The electric metrics of a blog

Fall road

Another good reason for fall: getting to wander beautiful roads like this. Image courtesy of cocoparisienne, Pixabay.

I think fall’s coming. Pumpkins are on porches, the mornings and evenings are colder, Hocus Pocus (featuring a VERY young Sean Murray from NCIS) is on constant rerun, and the Christmas stuff is in stores. Yep, fall’s definitely here.

I’m still in awe of how fast autumn arrived. This summer was packed with activities like networking, blogging and teaching social media. (“Summer? We had a summer? Really?”)

Another sign of fall — I’ve noticed a surge of interest in the 2012 blog post that I wrote about Edgar Allan Poe and his student days at UVA. I have to wonder: Who’s looking that up on Google? What was their motivation? Did some student get an assignment to write about Poe for an English class? Is it a Poe fan wanting to know more about one of their literary heroes? I wish Google could tell me.

Do you ever check your own metrics? Every once in a while, I click on the “Summaries” link on the WordPress dashboard just to get a better sense of my audience and what they prefer to see. WordPress tells me that half of my audience is outside the U.S., so I try and throw in some bits of American culture to entertain them and my other readers.

WordPress also tells me what are the most popular posts and search phrases, which is equally interesting and gives me more data on what my readers like. I never knew so many people were interested in a photo of “girl sticking out her tongue” (I used it to illustrate a blog post once) and “top 10 books to read in your lifetime”.

I love metric tools. As a marketer, learning how to use software tools such as Google Analytics is vital; it’s easier to tell what’s working with your audience, what isn’t and why. It’s quite a difference from the old days of print marketing, where you created materials, put them out there and hoped for the best.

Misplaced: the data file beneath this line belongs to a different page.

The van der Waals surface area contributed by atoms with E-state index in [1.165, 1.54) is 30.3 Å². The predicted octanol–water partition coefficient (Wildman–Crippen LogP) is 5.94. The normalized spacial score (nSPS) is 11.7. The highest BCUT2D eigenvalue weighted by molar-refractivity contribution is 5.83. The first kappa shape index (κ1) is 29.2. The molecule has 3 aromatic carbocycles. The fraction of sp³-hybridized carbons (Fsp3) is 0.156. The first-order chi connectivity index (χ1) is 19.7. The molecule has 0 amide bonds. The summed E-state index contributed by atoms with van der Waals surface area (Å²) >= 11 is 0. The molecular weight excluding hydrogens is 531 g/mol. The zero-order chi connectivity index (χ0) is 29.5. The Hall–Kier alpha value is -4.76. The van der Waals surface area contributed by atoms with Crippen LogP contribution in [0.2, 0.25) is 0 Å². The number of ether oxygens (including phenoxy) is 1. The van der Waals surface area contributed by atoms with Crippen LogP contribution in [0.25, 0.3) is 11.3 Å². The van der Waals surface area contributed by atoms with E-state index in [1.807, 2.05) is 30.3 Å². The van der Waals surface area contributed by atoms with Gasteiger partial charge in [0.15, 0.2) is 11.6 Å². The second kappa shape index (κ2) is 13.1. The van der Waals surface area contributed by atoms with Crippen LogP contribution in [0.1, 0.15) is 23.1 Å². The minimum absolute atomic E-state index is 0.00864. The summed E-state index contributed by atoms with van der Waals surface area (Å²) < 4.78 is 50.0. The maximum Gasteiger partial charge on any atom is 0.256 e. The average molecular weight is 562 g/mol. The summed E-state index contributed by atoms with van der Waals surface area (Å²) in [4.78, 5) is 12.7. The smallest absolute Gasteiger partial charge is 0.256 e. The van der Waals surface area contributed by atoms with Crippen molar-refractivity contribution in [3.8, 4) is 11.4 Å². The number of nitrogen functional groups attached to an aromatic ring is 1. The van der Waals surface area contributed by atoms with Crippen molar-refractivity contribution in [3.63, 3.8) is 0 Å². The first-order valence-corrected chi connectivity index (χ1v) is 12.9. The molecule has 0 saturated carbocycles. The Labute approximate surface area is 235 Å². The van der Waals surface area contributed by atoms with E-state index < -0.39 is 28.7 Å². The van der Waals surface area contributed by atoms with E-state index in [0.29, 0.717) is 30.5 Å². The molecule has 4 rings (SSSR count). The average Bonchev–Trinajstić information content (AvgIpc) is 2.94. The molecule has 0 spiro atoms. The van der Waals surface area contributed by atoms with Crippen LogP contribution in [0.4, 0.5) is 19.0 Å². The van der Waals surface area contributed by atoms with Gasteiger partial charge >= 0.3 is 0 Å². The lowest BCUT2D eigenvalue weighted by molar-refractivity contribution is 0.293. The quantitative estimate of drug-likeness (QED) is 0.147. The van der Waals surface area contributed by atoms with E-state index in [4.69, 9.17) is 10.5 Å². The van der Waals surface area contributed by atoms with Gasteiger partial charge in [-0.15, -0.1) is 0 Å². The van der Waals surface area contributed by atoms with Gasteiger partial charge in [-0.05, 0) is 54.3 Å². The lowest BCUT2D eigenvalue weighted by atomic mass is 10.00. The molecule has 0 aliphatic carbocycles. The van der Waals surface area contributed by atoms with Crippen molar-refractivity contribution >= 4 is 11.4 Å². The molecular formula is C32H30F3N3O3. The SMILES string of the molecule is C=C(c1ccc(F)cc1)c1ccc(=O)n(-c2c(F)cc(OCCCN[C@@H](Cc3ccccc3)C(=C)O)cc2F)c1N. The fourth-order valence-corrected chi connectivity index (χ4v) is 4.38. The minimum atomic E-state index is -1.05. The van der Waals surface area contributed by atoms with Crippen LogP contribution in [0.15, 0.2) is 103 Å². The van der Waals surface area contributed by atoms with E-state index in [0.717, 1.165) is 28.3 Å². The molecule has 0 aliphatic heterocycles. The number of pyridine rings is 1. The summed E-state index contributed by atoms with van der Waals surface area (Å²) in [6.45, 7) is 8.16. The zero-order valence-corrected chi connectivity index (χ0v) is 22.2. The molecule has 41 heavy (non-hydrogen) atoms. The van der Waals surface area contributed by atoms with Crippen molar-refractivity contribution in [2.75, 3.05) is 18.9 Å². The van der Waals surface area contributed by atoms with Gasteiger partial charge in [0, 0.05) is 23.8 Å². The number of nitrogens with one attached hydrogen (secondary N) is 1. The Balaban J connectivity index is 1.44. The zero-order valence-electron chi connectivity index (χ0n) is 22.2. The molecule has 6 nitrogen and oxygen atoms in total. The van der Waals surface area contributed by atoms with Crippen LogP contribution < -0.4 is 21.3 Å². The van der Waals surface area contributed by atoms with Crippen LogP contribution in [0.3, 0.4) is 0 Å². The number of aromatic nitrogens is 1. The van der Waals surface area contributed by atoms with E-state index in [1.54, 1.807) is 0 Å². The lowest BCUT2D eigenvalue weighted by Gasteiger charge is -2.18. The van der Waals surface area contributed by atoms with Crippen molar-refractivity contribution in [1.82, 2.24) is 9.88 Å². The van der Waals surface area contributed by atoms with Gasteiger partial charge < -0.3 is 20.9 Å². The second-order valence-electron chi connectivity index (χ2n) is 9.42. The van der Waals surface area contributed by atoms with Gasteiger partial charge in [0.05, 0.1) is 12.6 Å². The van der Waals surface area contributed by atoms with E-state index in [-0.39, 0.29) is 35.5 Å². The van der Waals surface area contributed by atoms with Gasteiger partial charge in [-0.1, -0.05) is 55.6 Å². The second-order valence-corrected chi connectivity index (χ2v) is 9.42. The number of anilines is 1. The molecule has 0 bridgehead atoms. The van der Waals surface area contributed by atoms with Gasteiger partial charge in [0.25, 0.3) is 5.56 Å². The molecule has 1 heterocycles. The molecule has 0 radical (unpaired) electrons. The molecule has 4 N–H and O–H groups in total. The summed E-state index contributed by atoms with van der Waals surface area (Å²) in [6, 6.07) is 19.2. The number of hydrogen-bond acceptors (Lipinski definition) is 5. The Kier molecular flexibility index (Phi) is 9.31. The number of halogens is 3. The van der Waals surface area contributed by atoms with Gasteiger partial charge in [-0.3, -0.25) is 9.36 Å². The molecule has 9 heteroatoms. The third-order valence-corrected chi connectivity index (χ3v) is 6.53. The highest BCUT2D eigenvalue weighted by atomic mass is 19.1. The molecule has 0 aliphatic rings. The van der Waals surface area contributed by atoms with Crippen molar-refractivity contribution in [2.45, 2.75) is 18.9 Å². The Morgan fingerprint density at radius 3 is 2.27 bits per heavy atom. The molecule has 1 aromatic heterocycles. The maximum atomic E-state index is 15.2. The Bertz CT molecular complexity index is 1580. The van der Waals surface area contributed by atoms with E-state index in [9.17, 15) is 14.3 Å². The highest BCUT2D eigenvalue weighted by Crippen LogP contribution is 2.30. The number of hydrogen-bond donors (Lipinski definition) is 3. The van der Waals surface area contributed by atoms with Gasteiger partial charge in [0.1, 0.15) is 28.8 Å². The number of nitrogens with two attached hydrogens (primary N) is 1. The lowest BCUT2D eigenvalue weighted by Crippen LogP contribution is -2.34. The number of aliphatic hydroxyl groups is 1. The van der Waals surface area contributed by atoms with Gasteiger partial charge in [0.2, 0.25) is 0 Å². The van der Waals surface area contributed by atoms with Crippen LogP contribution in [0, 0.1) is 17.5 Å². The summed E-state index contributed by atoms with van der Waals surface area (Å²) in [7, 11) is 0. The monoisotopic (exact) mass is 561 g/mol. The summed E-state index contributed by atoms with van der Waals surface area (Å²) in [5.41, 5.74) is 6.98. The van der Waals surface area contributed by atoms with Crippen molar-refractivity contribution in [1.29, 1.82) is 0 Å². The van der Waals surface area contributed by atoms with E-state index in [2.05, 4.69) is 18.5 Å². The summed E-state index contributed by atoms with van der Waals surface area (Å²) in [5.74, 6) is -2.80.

I have a good sense of my audience through visiting their blogs. Some are teachers, writers, editors, journalists, book lovers and students, while others I’ve met have an interest in common with me, such as art, comedy, travel, history or entertainment (plays, TV or movies). Some are younger bloggers eager to connect with others across the world; others are older and share their life stories and wisdom to benefit the rest of us.

It’s fun getting to know these people and what makes them tick. Were it not for my blog, I would never have known that they even existed. Isn’t it a miracle that WordPress brought us all together and helped us form online friendships?

Some fellow bloggers have even inspired my posts. I’ve written a Native American post and a Tuskegee Airmen Red Tails post with one specific couple in mind (*cough, cough* blogger Marilyn Armstrong and her husband Garry *cough, cough*) and RAFrenzy motivated me to write another post about author Elizabeth Gaskell and actor Richard Armitage because the story was too good not to share.

Bloggers: What have you discovered from looking at your own metrics?

 

 

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15 Comments

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15 responses to “The electric metrics of a blog

  1. Metrics? I learned there are a lot of people looking for porn and finding my site (how??). I’ve learned you can find me on Wikipedia. I’ve learned funny “sells” best. And a “black lion” is apparently an obsession for a lot of people … and The Jonestown Massacre holds many followers in thrall. I’m not sure how useful this is. But weirdly interesting.